Long-term

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There were several dilemmas that the teams grappled with related to long-term planning. The teams found that allowing students to interact with the fractions content in smaller chunks, punctuated throughout the school year, benefitted many students. Students were able to make connections across number systems such as decimals and percents because this approach to teaching decreased the compartmentalization of fractions concepts. For example, students were able to connect their work with number lines in fractions to measurement work. Teachers were able to make more precise decisions about next steps for instruction with the increased time between the lesson chunks. However, this type of planning was demanding on teachers, both in terms of their time and their pedagogical content knowledge. It also presented challenges with alignment with board directions about sequencing and timing, data collection for reporting requirements, and alignment with colleagues teaching the same grade.

Teams developed and tested short punctuated lesson sequences (bundles of 3 to 4 lessons) and observed the impact on students' ability to connect new learning to prior knowledge and build flexible thinking. Typically, students treat each math unit as separate, and have difficulty making connections to and drawing on what they already know. For example, in one classroom, students who had just finished a unit on geometry weren't able to think flexibly about using pattern blocks as a tool to explore fractions. In this case, students focused on vertices and sides of pattern blocks, rather than other attributes such as area that would support fractional thinking. Conversely, when teams purposefully integrated fractions and decimals, students were able to identify, and take advantage of, the connections between the two number systems.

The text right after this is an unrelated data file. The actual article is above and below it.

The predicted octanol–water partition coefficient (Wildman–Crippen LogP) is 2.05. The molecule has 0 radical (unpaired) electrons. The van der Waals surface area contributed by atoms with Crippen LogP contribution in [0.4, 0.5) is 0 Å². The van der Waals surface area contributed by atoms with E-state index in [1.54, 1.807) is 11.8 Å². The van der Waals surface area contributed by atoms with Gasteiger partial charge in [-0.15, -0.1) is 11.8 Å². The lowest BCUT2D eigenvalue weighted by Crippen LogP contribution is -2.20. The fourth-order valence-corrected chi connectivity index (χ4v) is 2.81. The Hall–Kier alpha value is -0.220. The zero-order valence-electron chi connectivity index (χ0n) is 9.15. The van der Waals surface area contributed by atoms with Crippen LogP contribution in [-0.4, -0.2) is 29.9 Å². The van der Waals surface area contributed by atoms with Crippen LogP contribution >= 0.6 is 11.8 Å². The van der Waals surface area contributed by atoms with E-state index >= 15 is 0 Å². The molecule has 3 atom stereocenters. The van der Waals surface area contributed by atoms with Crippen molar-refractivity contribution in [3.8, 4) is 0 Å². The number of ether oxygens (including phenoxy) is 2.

In order to further students' flexible thinking, teachers built a community of learners comfortable with explaining, discussing, and defending their thinking as a critical first step. In addition, the increased precision of teacher language for fractions (e.g., 27 read as 'two-sevenths' rather than 'two out of seven' or 'two over seven') reinforced the understanding that a fraction is a number (rather than two numbers separated by a line). Similarly, reading the decimal 0.25 as '25 hundredths' rather than 'zero point two five') reinforced place value.

One particularly interesting finding was that when students used manipulatives as the primary site of problem solving, rather than just a communication tool after the fact, they were not only more engaged in the learning, but also developed deeper understanding of fractions concepts. The use of a variety of representations also allowed teachers to uncover misconceptions that students held, even when they did the symbolic (numerical) manipulation correctly. This reinforced the importance of using manipulatives consistently as an integral part of learning throughout the year.